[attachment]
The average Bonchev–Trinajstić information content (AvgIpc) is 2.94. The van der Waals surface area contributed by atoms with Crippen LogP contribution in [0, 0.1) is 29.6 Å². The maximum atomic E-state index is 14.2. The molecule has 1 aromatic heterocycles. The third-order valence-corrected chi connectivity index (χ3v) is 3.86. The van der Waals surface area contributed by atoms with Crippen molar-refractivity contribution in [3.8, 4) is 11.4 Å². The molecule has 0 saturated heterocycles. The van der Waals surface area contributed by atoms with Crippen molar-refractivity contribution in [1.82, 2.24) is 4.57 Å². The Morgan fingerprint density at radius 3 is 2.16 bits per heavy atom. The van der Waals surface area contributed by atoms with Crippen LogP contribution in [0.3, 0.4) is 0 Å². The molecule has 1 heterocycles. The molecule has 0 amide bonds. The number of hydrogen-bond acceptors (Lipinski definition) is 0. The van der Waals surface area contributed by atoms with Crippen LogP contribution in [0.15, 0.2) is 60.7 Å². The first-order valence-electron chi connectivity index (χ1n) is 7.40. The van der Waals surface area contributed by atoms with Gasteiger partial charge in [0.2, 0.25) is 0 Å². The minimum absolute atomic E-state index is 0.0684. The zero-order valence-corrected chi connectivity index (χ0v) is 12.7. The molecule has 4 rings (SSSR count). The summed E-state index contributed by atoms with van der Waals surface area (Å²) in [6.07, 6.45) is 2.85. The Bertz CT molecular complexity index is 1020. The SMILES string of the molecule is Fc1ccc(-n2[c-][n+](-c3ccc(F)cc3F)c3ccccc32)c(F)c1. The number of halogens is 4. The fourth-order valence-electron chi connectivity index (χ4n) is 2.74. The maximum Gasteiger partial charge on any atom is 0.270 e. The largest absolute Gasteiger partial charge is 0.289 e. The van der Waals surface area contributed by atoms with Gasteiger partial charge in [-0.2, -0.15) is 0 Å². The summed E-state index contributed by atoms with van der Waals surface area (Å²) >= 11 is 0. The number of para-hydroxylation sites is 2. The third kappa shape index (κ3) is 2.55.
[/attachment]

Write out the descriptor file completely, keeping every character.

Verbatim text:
The average Bonchev–Trinajstić information content (AvgIpc) is 2.94. The van der Waals surface area contributed by atoms with Crippen LogP contribution in [0, 0.1) is 29.6 Å². The maximum atomic E-state index is 14.2. The molecule has 1 aromatic heterocycles. The third-order valence-corrected chi connectivity index (χ3v) is 3.86. The van der Waals surface area contributed by atoms with Crippen molar-refractivity contribution in [3.8, 4) is 11.4 Å². The molecule has 0 saturated heterocycles. The van der Waals surface area contributed by atoms with Crippen molar-refractivity contribution in [1.82, 2.24) is 4.57 Å². The Morgan fingerprint density at radius 3 is 2.16 bits per heavy atom. The van der Waals surface area contributed by atoms with Crippen LogP contribution in [0.3, 0.4) is 0 Å². The molecule has 1 heterocycles. The molecule has 0 amide bonds. The number of hydrogen-bond acceptors (Lipinski definition) is 0. The van der Waals surface area contributed by atoms with Crippen LogP contribution in [0.15, 0.2) is 60.7 Å². The first-order valence-electron chi connectivity index (χ1n) is 7.40. The van der Waals surface area contributed by atoms with Gasteiger partial charge in [0.2, 0.25) is 0 Å². The minimum absolute atomic E-state index is 0.0684. The zero-order valence-corrected chi connectivity index (χ0v) is 12.7. The molecule has 4 rings (SSSR count). The summed E-state index contributed by atoms with van der Waals surface area (Å²) in [6.07, 6.45) is 2.85. The Bertz CT molecular complexity index is 1020. The SMILES string of the molecule is Fc1ccc(-n2[c-][n+](-c3ccc(F)cc3F)c3ccccc32)c(F)c1. The number of halogens is 4. The fourth-order valence-electron chi connectivity index (χ4n) is 2.74. The maximum Gasteiger partial charge on any atom is 0.270 e. The largest absolute Gasteiger partial charge is 0.289 e. The van der Waals surface area contributed by atoms with Gasteiger partial charge in [-0.2, -0.15) is 0 Å². The summed E-state index contributed by atoms with van der Waals surface area (Å²) >= 11 is 0. The number of para-hydroxylation sites is 2. The third kappa shape index (κ3) is 2.55.